Beer of the month, July 2015

A tricky month when it comes to choosing a beer of the month. Two visits to breweries, the Thornbridge beer festival, and a handily placed farmers market whilst away camping (another handy mixed crate of beer picked up). So, on with the contenders…

Harveys Elizabethan Ale – malty and sweet, with lemon and ginger flavours. This is a very regal ale indeed and could have won in another month.


M&S Double Hopped Citra IPA – double hoppiness means double happiness. A classic citra sweet and sour balance – this one is brewed by Oakham Ales.


Cumbrian 5 hop – five American hops and Maris Otter barley, this is a golden wonder. Better than so many things that attempt to pass as an IPA (it’s lack of paleness would probably qualify it as an American IPA). Another that would have won in another month.


Hawkshead NZPA – what a surprise, another hoppy monster of an ale, I am so predictable.


However, up against all these hoppy monsters, we come to the winner, Cocoa Wonderland from Thornbridge, sampled in the sunshine at the Thornbridge beer festival, an explosion of chocolately loveliness. As with other winners, this would make a brilliant Xmas ale, full of flavours of the season. A worthy winner, especially against all of these hoppy beasts!


Billericay Brewery & Micropub, Essex

We were camping just down the road at Barleylands for the weekend, and camping needs beer. Luckily, there is a brewery on hand to help, with a shop and “micropub” available to sell you some nectar. In this case the “micropub” has that “someone’s front room” feel about it. A few tables dotted about, a small bar, a couple of fridges, and several shelving units full of beer. And a friendly welcome too.

Sadly we didn’t have time to stop and sample a few pints, but instead we filled several boxes between us, with pretty much the full Billericay Brewery range, plus a few from neighbours Brentwood Brewery, some other London brews and a couple of Belgian fruity numbers. They have a very good selection indeed. This photo shows some of them, plus others from another shopping trip in Suffolk:-

Several beers needed to be sampled straight away, including the “Mild With No Name”:-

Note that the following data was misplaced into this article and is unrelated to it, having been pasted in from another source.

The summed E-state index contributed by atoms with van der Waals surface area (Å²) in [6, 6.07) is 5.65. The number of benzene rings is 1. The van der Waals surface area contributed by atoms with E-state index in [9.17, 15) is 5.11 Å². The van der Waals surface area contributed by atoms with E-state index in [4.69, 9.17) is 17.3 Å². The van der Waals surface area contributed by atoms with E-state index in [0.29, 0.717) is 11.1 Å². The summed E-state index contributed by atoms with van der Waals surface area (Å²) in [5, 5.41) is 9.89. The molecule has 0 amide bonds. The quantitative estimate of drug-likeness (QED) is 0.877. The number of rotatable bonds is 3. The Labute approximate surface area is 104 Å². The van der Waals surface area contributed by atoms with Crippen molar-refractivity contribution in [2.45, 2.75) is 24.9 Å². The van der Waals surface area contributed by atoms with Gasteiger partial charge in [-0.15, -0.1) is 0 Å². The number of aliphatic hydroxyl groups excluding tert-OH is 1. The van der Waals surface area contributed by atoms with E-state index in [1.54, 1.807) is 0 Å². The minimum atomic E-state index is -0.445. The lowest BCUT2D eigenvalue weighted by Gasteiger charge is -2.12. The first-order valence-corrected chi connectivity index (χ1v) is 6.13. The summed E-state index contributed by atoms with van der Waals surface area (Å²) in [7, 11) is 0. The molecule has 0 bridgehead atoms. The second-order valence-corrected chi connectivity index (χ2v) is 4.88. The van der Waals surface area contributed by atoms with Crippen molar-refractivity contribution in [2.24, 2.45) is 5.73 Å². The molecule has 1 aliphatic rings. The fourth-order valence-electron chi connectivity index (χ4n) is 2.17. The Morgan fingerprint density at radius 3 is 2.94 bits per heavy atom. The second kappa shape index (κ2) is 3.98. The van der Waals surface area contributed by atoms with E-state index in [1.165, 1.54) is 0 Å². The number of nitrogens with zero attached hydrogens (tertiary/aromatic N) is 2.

This only makes me think of this clip though:-

Another one to keep it local, this was a very nice golden ale:-

And then something from a little further afield, just your standard, every day, vegan lager¬†ūüôā

And this, which was definitely not an IPA (and also available in Waitrose next door):-

And a few from the Billericay crew, including this nice session ale:-

And this nice golden ale:-

The Billericay Brewery is definitely recommended if you’re in the area. And you can park in the Waitrose car park and do a bit of shopping at the same time if you need to ūüôā

Pub of the month, July 2015 – The Blacksmith’s Arms, Loughborough

First up this month, one of the last places that we visited – Billericay Brewery & Micropub – a quirky little place that feels like someone’s front room, with lots of bottles available to buy and several beers ready to try on tap.

I bought one or two…


In second place, on the hottest day of the year, The Marquis Wellington. After spending all day interviewing, then spending time on a train with broken air conditioning, a nice dinner and a cool pint were required. A Brazillian ale no less – appropriate for a sweltering day. Accompanied by a nice burger, it’s always a shame that we don’t have more time to stop here as we are invariably off to the theatre.


To the winner, the rejuvenated Blacksmith’s Arms in Loughborough. Our third visit this year after we rediscovered it back in February. It was a bit of an unplanned night out, with MOFAD regulars Karon & John. A couple of nice ales and a burger topped with pulled pork and onion rings, proper home made chips and roasted cherry tomatoes. A great pub that is currently thriving.


When catering goes wrong…

A lovely summer evening in Essex. Hundreds of people in a field. Hungry people. Waiting for dinners that they pre-ordered months ago. Identical dinners. What can go wrong?

Well, if one of your giant catering ovens breaks down, quite a lot. This is the brief tale of such an occurrence. We were at a massive camping event in the aforementioned field. On offer was that local classic, pie’n’mash. There are four constituent parts. Pie. Mash. Gravy. Peas. Easy stuff. However, if an oven breaks down, you can’t cook as many pies at a time as you would like. Queues start to build up. Tempers start to fray. People start to get shirty.¬†It’s not needed, but people like to get on their high horse and complain to already stressed staff. Those stressed staff try to placate with offers of refreshment. Most people happily accept this.

Was it worth the wait? No. The pies were poor, the mash was poor, and the peas and gravy were approaching average. At least the free beer was tasty.

Whisky hilarity

A couple of amusing videos that came my way this week…

A man trying to flog a blended whisky “for the sophisticated”. In the words of Bruce, “hire a scotsman to try and give yourself some authenticity then write a script that makes him sound like a second hand car salesman anyway”. Do watch to the end, because then you’ll find out why this video will probably be taken down as I suspect they’ve not got copyright clearance for “Star Wars (Main Theme)”.

And if that wasn’t enough, here is the same man’s guide on how to drink whisky.¬†“Don’t knock it back like a cowboy”…

Free beer!